The spinal cord, which is 43cm long, is encased in the vertebrae and is the main communication cable between the CNS and the PNS. ‘The nerve fibres running from various parts of the body to and from the brain are gathered together in the spinal cord, where they are protected by the bony spinal vertebrae.’ (Gregory, 2000) The PNS comprises of the 12 pairs of cranial nerves from the brain and 31 pairs of nerves rooted in the spinal cord. Nerve cells called neurones connect to make pathways. Each cell body comprises of a nucleus, dendrites that carry messages to the cell body, axons that carry messages to other neurones, axon terminals, and a myelin coating which provides insulation and speeds up the rate of conduction of Electro-chemical impulses. There are three types of neurone: sensory/afferent, motor/efferent or interneuron/connector. ‘A nerve is a bundle of elongated axons.’ (Gross, 1999, pg67). The gap between each neurone where information is passed is called a synapse.
The PNS can be further divided into the somatic nervous system (SNS), which receives external sensory information and sends signals to the muscles involved in voluntary movements, and the autonomic nervous system (ANS) which controls the automatic muscle control, i.e. the viscera. The ANS is itself co-ordinated by the hypothalamus and limbic system, and can be again divided into two branches, the sympathetic branch and the parasympathetic branch. The sympathetic branch prepares the body for activity (including emergency ‘fight or flight’) and becomes operational when the body’s activities increase. The parasympathetic branch works in opposite, i.e. when the body’s activity decreases, that is when energy is being restored. Both are controlled by the hypothalamus.
Arousal and anxiety states both influence significantly our behaviour. Arousal, which is the state of ‘general physiological and psychological activation and alertness’ (Hill, 2001, pg256) is increased with greater activity of the sympathetic ANS, the function of which is to prepare the body for action and causes greater attention and mental processing activity. When this is experienced as a negative emotional state then it becomes anxiety.
‘Many of the bodily reactions which result from the ANS are produced by its effect on the endocrine glands.’ (Gross, 1999, pg64). ‘The ANS exerts its effects by direct neural stimulation of body organs and by stimulating the endocrine glands to secrete hormones.’ (Class handout, Satar, 2002). The major endocrine glands are as follows: pituitary gland situated in the brain, the thyroid gland, the parathyroid gland, the adrenal glands, the pancreas, the gonads (ovaries in women and testes in men). These glands are ductless and secrete hormones directly into the bloodstream and have an effect on behaviour because hormones are chemical messengers that affect our physical state. The endocrine system is regulated by the hypothalamus, which exerts its effect on the pituitary gland. Hormones released by the pituitary gland control the secretion of the other endocrine glands.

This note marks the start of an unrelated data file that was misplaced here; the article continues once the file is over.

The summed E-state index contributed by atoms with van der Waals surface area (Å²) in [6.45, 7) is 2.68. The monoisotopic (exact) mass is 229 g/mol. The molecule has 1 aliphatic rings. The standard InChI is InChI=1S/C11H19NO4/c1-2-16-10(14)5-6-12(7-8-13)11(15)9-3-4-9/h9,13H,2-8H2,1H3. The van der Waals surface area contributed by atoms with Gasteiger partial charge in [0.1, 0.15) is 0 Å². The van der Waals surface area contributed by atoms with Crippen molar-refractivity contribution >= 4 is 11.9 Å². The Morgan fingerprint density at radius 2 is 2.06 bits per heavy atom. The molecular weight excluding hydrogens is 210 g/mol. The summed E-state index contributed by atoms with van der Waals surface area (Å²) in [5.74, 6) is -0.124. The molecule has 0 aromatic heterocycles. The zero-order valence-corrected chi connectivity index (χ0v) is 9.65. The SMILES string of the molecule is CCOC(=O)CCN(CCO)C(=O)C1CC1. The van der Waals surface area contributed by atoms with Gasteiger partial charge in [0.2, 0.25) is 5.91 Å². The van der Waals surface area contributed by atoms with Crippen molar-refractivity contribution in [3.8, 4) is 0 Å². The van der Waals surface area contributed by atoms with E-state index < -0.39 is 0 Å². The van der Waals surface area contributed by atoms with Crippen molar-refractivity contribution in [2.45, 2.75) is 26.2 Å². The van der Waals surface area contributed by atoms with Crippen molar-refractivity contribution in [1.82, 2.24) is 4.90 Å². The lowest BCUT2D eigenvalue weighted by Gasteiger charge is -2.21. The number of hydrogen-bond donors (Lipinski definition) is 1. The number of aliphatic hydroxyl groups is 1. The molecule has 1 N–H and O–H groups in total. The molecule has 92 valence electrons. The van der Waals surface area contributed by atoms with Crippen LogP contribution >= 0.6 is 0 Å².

Biological systems can effect human behaviour, which can be shown through the effects of the intake of drugs. ‘Drugs influence behaviour through their effect on neurotransmitters. The molecules of many commonly used psychoactive drugs are of a very similar shape to those of neurotransmitters and operate in a similar way.’ (Gross, 1999, pg68). First it is necessary to define the term drugs. ‘Drugs are chemicals which have a biological effect on the body’s tissues.’ (Ridings, 2002, pg13). Drugs can have two effects on the biological system; they are either depressants or stimulants. Here we will look at the effect of depressants, in particular alcohol. Depressants are the drugs that depress the CNS; i.e. they slow down mental processes and behaviour. These include tranquilizers, barbiturates, inhalants and alcohol.
Alcohol causes effects on the brain and behaviour and in low doses it can act as a stimulant. The effects of this are that people become more talkative, more outgoing, and less inhibited. Weiss, Lorang, Bloom and Koob (1993) have found that dopamine levels may be involved in the stimulant effects of low doses of alcohol. However, in higher doses alcohol acts as a depressant, impairing sensory and motor functions. Visual activity, sensitivity to taste and smell are all reduced, reflexes become slower reducing reaction time, speech and movement become ‘sluggish’. Memory processes are also affected. ‘Attention to stimuli, ability to encode new information, and short term memory are all decreased.’ . (Rosenhan ; Seligman, 1995, pg526).